Large asset managers face a heightened risk of big losses in their fixed-income portfolios, according to the Bank for International Settlements.
This was one of several risks to the financial system that the BIS, nicknamed the bank for central bankers, flagged in its 2018 economic report. Also on the theme of debt, the BIS warned that growing levels of public and private borrowing are creating a trap that would be tough to escape as interest rates rise.
Low interest rates have amplified both risks, the BIS said. With yields historically low and convenient exchange-traded funds booming over the past decade, institutional asset managers amassed nearly $160 trillion in assets, the BIS estimated. The asset managers in question are non-bank firms such as pension funds.
Bond prices rose as their yields fell, increasing the valuation of fixed-income instruments in many of these large asset managers’ portfolios. But they couldn’t ride this gravy train forever, since persistently lower yields implied that new bond purchases would produce lower yields in the future.
Consequently, many asset managers tackled this yield conundrum by scooping up riskier debt and extending the duration of their bond holdings. The risk investors have been willing to take is so pronounced that Bank of America Merrill Lynch sees parallels between the ongoing strain in emerging-market bonds and the 1998 Asian financial crisis.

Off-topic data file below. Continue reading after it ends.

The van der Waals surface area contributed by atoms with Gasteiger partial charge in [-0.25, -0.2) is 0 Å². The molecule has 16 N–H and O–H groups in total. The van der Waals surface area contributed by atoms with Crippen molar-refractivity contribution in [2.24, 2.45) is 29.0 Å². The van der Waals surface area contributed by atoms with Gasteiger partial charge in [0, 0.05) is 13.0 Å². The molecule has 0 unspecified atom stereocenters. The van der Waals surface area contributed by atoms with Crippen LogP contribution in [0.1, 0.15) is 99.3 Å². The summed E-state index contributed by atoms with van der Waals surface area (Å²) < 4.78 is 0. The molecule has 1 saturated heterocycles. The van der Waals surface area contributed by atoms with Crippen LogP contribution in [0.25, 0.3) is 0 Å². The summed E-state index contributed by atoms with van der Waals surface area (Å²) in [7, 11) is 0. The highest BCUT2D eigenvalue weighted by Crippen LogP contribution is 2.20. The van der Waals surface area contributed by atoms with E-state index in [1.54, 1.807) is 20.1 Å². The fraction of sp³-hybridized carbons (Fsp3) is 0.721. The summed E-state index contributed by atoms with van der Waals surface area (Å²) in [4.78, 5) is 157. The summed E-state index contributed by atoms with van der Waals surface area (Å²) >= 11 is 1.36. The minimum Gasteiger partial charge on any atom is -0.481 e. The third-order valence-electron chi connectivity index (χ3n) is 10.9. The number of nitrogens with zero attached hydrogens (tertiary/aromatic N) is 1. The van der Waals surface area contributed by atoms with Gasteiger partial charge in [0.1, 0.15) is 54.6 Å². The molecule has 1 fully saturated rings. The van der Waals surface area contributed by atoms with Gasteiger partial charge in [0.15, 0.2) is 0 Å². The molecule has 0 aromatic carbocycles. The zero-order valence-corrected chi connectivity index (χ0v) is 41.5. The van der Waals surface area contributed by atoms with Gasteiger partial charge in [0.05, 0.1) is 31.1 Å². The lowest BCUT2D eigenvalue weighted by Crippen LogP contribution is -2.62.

“Taken together, these factors suggest that sensitivity to snapback in both interest rates and volatilities has increased,” the BIS said.
“Various structural features of the asset-management industry may contribute to magnifying this vulnerability. One is a high concentration of assets under management, which can result in a clustering of risks within a limited number of large asset management companies.
Open-ended mutual funds, which are more flexible for investors seeking to cash out, would be especially vulnerable in a selloff, the BIS said.
The BIS further flagged that volatility-linked products, which sell when the underlying index declines, that can make a selloff even worse.
“Structural changes in the asset management industry suggest that shock propagation can work through new, market-based channels that may amplify price movements relative to pre-crisis,” the BIS said. “Thus, even though banks and other intermediaries have become more resilient, snapback and similar shocks could lay bare new vulnerabilities.”
For examples of the snapback risk, the BIS identified recent periods when the 10-year yield jumped by at least 80 basis points before dropping again. In each episode, open-end mutual bond funds suffered outflows.
Source: Business Insider
Trader Aleksandar Kumanov